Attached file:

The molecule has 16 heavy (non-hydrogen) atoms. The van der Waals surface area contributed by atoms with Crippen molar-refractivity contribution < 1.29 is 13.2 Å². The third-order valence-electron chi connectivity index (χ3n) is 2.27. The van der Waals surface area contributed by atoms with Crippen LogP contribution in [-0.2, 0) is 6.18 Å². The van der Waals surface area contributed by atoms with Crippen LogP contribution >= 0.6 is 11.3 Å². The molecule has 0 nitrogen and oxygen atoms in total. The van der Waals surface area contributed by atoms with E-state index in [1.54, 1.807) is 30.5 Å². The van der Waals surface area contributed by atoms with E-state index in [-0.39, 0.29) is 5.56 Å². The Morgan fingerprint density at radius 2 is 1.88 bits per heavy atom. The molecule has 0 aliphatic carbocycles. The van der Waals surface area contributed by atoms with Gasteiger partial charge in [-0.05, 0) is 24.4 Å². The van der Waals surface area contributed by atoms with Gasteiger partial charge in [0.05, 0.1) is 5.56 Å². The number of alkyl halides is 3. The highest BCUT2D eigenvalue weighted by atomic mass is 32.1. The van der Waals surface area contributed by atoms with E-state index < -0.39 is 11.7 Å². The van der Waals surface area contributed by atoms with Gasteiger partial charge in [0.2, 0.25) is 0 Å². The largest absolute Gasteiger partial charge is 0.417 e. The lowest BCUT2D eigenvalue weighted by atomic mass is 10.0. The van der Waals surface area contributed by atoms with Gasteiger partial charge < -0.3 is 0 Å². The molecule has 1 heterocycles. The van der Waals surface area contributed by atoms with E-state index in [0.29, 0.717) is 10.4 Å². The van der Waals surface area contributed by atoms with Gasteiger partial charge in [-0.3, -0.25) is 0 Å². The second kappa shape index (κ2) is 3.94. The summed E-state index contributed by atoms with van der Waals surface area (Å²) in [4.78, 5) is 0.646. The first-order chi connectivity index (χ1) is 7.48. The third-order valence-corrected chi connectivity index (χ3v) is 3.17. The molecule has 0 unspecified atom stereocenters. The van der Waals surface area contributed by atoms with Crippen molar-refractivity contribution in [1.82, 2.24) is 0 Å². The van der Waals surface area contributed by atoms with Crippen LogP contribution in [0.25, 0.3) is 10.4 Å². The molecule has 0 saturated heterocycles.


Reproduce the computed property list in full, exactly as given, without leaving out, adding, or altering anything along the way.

The molecule has 16 heavy (non-hydrogen) atoms. The van der Waals surface area contributed by atoms with Crippen molar-refractivity contribution < 1.29 is 13.2 Å². The third-order valence-electron chi connectivity index (χ3n) is 2.27. The van der Waals surface area contributed by atoms with Crippen LogP contribution in [-0.2, 0) is 6.18 Å². The van der Waals surface area contributed by atoms with Crippen LogP contribution >= 0.6 is 11.3 Å². The molecule has 0 nitrogen and oxygen atoms in total. The van der Waals surface area contributed by atoms with E-state index in [1.54, 1.807) is 30.5 Å². The van der Waals surface area contributed by atoms with E-state index in [-0.39, 0.29) is 5.56 Å². The Morgan fingerprint density at radius 2 is 1.88 bits per heavy atom. The molecule has 0 aliphatic carbocycles. The van der Waals surface area contributed by atoms with Gasteiger partial charge in [-0.05, 0) is 24.4 Å². The van der Waals surface area contributed by atoms with Gasteiger partial charge in [0.05, 0.1) is 5.56 Å². The number of alkyl halides is 3. The highest BCUT2D eigenvalue weighted by atomic mass is 32.1. The van der Waals surface area contributed by atoms with E-state index < -0.39 is 11.7 Å². The van der Waals surface area contributed by atoms with Gasteiger partial charge in [0.2, 0.25) is 0 Å². The largest absolute Gasteiger partial charge is 0.417 e. The lowest BCUT2D eigenvalue weighted by atomic mass is 10.0. The van der Waals surface area contributed by atoms with Gasteiger partial charge < -0.3 is 0 Å². The molecule has 1 heterocycles. The van der Waals surface area contributed by atoms with E-state index in [0.29, 0.717) is 10.4 Å². The van der Waals surface area contributed by atoms with Gasteiger partial charge in [-0.3, -0.25) is 0 Å². The second kappa shape index (κ2) is 3.94. The summed E-state index contributed by atoms with van der Waals surface area (Å²) in [4.78, 5) is 0.646. The first-order chi connectivity index (χ1) is 7.48. The third-order valence-corrected chi connectivity index (χ3v) is 3.17. The molecule has 0 unspecified atom stereocenters. The van der Waals surface area contributed by atoms with Crippen molar-refractivity contribution in [1.82, 2.24) is 0 Å². The van der Waals surface area contributed by atoms with Crippen LogP contribution in [0.25, 0.3) is 10.4 Å². The molecule has 0 saturated heterocycles.